Ben Reaoch | Category: Theology for Life
I was very encouraged today as I read a sermon by Charles Spurgeon on Isaiah 40:31, “they who wait on the Lord shall renew their strength.”
Following are some short portions of Spurgeon’s sermon. He speaks of waiting in terms of dependence, expectation, and patience.
“A church such as a church ought to be, consists of men who depend upon the Lord alone, for waiting signifies dependence. Their hope is in God. They rest in God’s righteousness as their righteousness, and they receive the great sacrifice provided by God to be their atonement and their acceptance. No man is really a Christian who finds his hope and confidence within himself; he must be looking out of himself to God in Christ Jesus. It is absolutely essential that it should be so. He that is God’s beloved is a believer in God; that is to say, a truster in God, a waiter upon God. His one sole confidence is in God his Saviour.”
“But waiting upon God means something more than dependence upon God; so I go a step farther: if we depend upon God our expectation is from him. We wait upon God as the birds in the nest wait upon the parent bird, expecting from her their food. Before she comes you hear their cries, and when she comes if you look into the nest you will see nothing but so many gaping mouths, all waiting, expecting to be filled by the mother-bird. Now, that is just what a church of God ought to be—a company of wide-opened mouths waiting to be filled by the Lord alone. ‘Open thy mouth wide, and I will fill it,’ says the Lord. Do you not think that some churches, and some Christians, with very small expectations, have scarcely learned to open their mouths at all? . . . Oh, friends, let us expect more of God, and we shall receive more.”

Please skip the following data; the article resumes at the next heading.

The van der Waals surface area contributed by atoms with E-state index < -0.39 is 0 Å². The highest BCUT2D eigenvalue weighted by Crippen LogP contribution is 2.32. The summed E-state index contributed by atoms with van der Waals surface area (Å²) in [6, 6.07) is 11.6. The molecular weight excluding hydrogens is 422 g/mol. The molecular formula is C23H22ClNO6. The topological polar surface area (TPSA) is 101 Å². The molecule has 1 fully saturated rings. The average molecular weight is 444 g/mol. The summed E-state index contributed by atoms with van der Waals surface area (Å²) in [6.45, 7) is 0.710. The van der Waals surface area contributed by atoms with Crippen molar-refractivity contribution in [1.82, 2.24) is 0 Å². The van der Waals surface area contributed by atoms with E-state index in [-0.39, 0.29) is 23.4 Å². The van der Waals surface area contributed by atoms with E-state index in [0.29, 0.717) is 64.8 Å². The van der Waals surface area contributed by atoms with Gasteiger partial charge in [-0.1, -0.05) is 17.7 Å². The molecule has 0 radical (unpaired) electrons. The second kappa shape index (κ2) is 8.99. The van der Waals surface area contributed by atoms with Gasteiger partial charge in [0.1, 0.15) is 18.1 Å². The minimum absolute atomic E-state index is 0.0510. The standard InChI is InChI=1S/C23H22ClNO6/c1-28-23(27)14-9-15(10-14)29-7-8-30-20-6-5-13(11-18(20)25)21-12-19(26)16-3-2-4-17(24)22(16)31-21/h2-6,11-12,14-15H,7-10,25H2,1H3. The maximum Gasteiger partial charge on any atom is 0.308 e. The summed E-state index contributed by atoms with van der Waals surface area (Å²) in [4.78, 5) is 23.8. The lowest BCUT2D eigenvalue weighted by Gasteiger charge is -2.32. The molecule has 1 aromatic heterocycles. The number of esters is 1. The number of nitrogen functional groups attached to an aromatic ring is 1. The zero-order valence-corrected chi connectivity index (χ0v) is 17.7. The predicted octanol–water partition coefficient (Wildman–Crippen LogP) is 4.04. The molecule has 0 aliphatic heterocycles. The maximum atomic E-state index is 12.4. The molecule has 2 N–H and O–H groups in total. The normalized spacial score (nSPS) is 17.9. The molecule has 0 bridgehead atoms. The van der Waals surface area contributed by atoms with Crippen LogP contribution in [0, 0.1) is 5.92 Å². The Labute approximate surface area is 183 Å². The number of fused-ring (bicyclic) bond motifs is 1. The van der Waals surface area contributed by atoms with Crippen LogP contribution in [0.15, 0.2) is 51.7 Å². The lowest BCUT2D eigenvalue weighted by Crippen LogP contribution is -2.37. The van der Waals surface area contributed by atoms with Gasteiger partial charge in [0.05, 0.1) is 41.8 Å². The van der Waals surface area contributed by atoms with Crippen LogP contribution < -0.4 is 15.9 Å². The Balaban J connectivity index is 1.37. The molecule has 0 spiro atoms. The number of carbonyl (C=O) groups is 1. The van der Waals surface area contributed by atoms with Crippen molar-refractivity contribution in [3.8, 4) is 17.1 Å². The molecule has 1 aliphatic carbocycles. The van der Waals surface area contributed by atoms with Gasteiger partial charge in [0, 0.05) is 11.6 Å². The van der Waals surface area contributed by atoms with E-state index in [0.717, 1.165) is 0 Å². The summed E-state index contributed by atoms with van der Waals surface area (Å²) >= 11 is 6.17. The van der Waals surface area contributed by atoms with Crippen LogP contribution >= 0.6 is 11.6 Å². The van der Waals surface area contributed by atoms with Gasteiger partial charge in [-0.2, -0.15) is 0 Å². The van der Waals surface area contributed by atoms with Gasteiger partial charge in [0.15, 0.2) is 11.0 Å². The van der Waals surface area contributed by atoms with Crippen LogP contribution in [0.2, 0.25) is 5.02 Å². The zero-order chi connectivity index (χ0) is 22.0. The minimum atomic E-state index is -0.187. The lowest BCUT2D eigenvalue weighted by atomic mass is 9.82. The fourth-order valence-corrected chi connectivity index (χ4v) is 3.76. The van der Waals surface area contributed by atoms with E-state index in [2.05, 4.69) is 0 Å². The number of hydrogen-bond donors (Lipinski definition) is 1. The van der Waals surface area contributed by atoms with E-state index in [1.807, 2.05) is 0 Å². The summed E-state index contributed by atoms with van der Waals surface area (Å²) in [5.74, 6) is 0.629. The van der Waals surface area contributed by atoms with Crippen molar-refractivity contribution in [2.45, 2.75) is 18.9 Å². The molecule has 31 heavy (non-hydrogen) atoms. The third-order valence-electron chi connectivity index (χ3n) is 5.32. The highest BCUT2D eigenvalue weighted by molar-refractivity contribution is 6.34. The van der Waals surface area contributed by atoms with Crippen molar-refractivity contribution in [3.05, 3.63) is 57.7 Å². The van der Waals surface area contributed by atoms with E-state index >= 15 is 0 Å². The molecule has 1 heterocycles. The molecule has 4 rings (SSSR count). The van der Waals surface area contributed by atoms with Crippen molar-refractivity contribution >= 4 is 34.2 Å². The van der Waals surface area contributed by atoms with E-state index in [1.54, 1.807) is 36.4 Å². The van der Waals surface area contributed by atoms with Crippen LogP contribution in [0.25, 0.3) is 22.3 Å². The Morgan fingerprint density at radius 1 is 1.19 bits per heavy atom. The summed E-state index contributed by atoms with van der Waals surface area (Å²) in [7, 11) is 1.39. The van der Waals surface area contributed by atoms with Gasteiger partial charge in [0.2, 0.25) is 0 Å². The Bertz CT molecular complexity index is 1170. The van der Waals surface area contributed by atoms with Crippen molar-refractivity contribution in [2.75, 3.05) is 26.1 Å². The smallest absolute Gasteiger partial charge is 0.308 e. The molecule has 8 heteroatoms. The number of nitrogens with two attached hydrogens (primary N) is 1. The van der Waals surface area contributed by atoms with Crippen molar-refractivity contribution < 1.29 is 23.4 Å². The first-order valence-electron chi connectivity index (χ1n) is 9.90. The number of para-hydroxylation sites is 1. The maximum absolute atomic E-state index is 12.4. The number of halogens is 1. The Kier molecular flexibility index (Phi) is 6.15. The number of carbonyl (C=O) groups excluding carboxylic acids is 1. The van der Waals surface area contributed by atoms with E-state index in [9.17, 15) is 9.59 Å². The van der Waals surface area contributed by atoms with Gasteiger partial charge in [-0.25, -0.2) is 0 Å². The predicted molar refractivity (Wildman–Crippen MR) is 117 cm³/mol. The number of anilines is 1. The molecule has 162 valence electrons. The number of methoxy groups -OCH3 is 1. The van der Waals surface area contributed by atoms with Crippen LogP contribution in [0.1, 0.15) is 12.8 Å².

“To make up waiting, I think there is a third thing, and that is patience—to hold out, and wait the Lord’s time and will. The three together—dependence, expectation, patience—make up waiting upon the Lord. This ‘patience’ is to the uttermost desirable in a thousand matters, that we may endure affliction, persevere in holiness, continue in hope, and abide in our integrity. Patience is the long life of virtue, and sets on its head the crown of experience.”
Brothers and sisters, let us wait upon the Lord! Acknowledging our complete dependence on Him, expecting great things from Him, and being patient in His good purposes and timing for our lives.
[Quotations taken from The Metropolitan Tabernacle Pulpit Sermons Vol. 29, 1983]
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